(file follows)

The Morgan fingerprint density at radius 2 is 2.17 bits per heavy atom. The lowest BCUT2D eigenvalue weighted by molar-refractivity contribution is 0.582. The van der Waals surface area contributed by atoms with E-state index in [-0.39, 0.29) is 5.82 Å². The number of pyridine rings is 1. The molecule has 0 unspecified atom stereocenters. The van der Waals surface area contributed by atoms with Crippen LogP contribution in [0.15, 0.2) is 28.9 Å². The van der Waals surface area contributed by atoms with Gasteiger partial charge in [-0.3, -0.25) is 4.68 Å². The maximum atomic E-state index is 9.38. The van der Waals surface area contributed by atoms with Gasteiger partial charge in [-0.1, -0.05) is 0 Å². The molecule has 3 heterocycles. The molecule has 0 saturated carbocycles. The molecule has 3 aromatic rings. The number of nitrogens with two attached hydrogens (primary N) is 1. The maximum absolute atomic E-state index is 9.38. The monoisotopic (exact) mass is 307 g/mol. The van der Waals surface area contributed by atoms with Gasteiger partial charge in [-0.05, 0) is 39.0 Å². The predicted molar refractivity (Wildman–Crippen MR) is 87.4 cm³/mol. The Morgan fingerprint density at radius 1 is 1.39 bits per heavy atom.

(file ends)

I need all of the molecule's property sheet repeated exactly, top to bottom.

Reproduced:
The Morgan fingerprint density at radius 2 is 2.17 bits per heavy atom. The lowest BCUT2D eigenvalue weighted by molar-refractivity contribution is 0.582. The van der Waals surface area contributed by atoms with E-state index in [-0.39, 0.29) is 5.82 Å². The number of pyridine rings is 1. The molecule has 0 unspecified atom stereocenters. The van der Waals surface area contributed by atoms with Crippen LogP contribution in [0.15, 0.2) is 28.9 Å². The van der Waals surface area contributed by atoms with Gasteiger partial charge in [-0.3, -0.25) is 4.68 Å². The maximum atomic E-state index is 9.38. The van der Waals surface area contributed by atoms with Gasteiger partial charge in [-0.1, -0.05) is 0 Å². The molecule has 3 heterocycles. The molecule has 0 saturated carbocycles. The molecule has 3 aromatic rings. The number of nitrogens with two attached hydrogens (primary N) is 1. The maximum absolute atomic E-state index is 9.38. The monoisotopic (exact) mass is 307 g/mol. The van der Waals surface area contributed by atoms with Gasteiger partial charge in [-0.05, 0) is 39.0 Å². The predicted molar refractivity (Wildman–Crippen MR) is 87.4 cm³/mol. The Morgan fingerprint density at radius 1 is 1.39 bits per heavy atom.